A divorce may be obtained by one spouse without the other party’s participation if, and only if, certain procedures are followed.  Even if one child custodyspouse acquiesces but does not participate by signing agreements or attending court, the court may still allow a divorce to become final.  Nonetheless, that party must be given notice of the divorce and due process must be satisfied.  Sometimes a party to a divorce may be unable to locate his or her spouse.  Georgia’s divorce laws also provide a procedure for obtaining a divorce under those circumstances.

Undoubtedly, the necessity to meet requirements of notice and strictly adhere to proper procedure requires precise knowledge and experience.  The attorneys at Alford & Burkhart can provide those elements to their clients under these difficult circumstances.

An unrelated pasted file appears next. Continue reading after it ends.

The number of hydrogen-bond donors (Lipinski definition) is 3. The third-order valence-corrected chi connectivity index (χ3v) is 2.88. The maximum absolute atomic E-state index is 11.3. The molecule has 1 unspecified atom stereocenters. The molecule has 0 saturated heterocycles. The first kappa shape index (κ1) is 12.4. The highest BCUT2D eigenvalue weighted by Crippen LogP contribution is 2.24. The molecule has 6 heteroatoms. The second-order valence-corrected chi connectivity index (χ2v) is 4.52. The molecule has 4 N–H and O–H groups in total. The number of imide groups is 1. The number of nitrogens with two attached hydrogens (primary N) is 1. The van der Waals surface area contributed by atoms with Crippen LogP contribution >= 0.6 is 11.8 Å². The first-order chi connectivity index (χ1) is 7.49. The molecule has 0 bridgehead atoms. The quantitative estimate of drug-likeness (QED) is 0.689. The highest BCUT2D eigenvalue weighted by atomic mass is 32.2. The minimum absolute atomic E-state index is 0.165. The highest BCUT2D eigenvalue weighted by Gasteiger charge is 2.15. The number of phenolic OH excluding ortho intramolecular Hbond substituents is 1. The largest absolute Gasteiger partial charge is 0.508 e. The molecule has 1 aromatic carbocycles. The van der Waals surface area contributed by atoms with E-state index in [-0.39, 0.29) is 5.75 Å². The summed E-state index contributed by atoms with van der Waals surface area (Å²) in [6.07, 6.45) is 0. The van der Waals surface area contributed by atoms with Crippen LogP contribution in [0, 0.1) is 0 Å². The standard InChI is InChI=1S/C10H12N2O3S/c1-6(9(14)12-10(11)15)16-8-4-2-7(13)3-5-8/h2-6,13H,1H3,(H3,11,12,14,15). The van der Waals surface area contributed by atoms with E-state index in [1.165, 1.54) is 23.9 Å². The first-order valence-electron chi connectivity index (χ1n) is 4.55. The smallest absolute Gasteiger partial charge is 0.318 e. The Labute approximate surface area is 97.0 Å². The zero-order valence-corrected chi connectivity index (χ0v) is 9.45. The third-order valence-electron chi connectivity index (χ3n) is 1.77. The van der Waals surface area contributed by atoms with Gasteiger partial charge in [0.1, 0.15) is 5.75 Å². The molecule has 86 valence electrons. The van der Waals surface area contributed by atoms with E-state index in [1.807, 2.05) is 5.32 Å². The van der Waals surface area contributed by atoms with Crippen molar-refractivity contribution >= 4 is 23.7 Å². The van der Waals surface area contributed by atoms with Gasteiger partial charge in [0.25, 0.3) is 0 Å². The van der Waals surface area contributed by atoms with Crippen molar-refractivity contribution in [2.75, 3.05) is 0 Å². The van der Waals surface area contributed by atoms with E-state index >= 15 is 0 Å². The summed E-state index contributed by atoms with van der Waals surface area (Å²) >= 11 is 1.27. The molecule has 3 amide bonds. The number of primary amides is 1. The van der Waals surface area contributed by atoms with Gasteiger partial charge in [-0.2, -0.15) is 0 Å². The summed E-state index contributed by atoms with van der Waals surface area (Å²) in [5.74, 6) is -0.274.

Our Unique Processes

Alford & Burkhart LLC have developed materials and methods for facilitating a cooperative and collaborative process between spouses seeking an uncontested divorce.  Once agreements are reached between spouses, it is essential that those agreements are memorialized in a legal binding contract — a settlement agreement.  Alford & Burkhart LLC draft customized and comprehensive settlement agreements for their clients, which accurately state the unique agreements of spouses and leave nothing left for the Court to decide for the parties.